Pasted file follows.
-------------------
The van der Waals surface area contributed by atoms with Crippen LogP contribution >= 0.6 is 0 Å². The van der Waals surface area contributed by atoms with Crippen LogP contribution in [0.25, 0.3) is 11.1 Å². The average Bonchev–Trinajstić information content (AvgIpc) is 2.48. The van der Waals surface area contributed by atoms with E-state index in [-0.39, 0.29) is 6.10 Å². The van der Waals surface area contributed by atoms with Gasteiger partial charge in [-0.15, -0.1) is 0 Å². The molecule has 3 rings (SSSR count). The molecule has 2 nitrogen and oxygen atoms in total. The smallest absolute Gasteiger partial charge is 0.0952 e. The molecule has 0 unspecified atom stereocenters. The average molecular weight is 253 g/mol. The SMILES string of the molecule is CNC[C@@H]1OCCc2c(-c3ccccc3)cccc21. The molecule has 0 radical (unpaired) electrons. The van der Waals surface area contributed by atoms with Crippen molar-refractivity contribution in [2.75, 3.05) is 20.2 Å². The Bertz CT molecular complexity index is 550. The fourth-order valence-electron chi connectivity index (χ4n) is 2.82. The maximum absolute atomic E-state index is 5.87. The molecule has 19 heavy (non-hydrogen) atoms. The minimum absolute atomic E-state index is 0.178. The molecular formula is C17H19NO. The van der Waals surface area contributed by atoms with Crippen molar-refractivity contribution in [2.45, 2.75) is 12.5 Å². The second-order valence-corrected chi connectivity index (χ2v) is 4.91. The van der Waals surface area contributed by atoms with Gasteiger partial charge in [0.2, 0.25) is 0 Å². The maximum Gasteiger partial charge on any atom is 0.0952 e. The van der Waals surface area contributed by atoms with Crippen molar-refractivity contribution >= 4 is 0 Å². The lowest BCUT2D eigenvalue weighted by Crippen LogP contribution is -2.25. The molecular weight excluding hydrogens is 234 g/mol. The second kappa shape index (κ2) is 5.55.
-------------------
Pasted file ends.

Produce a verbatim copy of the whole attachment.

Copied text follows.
The van der Waals surface area contributed by atoms with Crippen LogP contribution >= 0.6 is 0 Å². The van der Waals surface area contributed by atoms with Crippen LogP contribution in [0.25, 0.3) is 11.1 Å². The average Bonchev–Trinajstić information content (AvgIpc) is 2.48. The van der Waals surface area contributed by atoms with E-state index in [-0.39, 0.29) is 6.10 Å². The van der Waals surface area contributed by atoms with Gasteiger partial charge in [-0.15, -0.1) is 0 Å². The molecule has 3 rings (SSSR count). The molecule has 2 nitrogen and oxygen atoms in total. The smallest absolute Gasteiger partial charge is 0.0952 e. The molecule has 0 unspecified atom stereocenters. The average molecular weight is 253 g/mol. The SMILES string of the molecule is CNC[C@@H]1OCCc2c(-c3ccccc3)cccc21. The molecule has 0 radical (unpaired) electrons. The van der Waals surface area contributed by atoms with Crippen molar-refractivity contribution in [2.75, 3.05) is 20.2 Å². The Bertz CT molecular complexity index is 550. The fourth-order valence-electron chi connectivity index (χ4n) is 2.82. The maximum absolute atomic E-state index is 5.87. The molecule has 19 heavy (non-hydrogen) atoms. The minimum absolute atomic E-state index is 0.178. The molecular formula is C17H19NO. The van der Waals surface area contributed by atoms with Crippen molar-refractivity contribution in [2.45, 2.75) is 12.5 Å². The second-order valence-corrected chi connectivity index (χ2v) is 4.91. The van der Waals surface area contributed by atoms with Gasteiger partial charge in [0.2, 0.25) is 0 Å². The maximum Gasteiger partial charge on any atom is 0.0952 e. The van der Waals surface area contributed by atoms with Crippen molar-refractivity contribution >= 4 is 0 Å². The lowest BCUT2D eigenvalue weighted by Crippen LogP contribution is -2.25. The molecular weight excluding hydrogens is 234 g/mol. The second kappa shape index (κ2) is 5.55.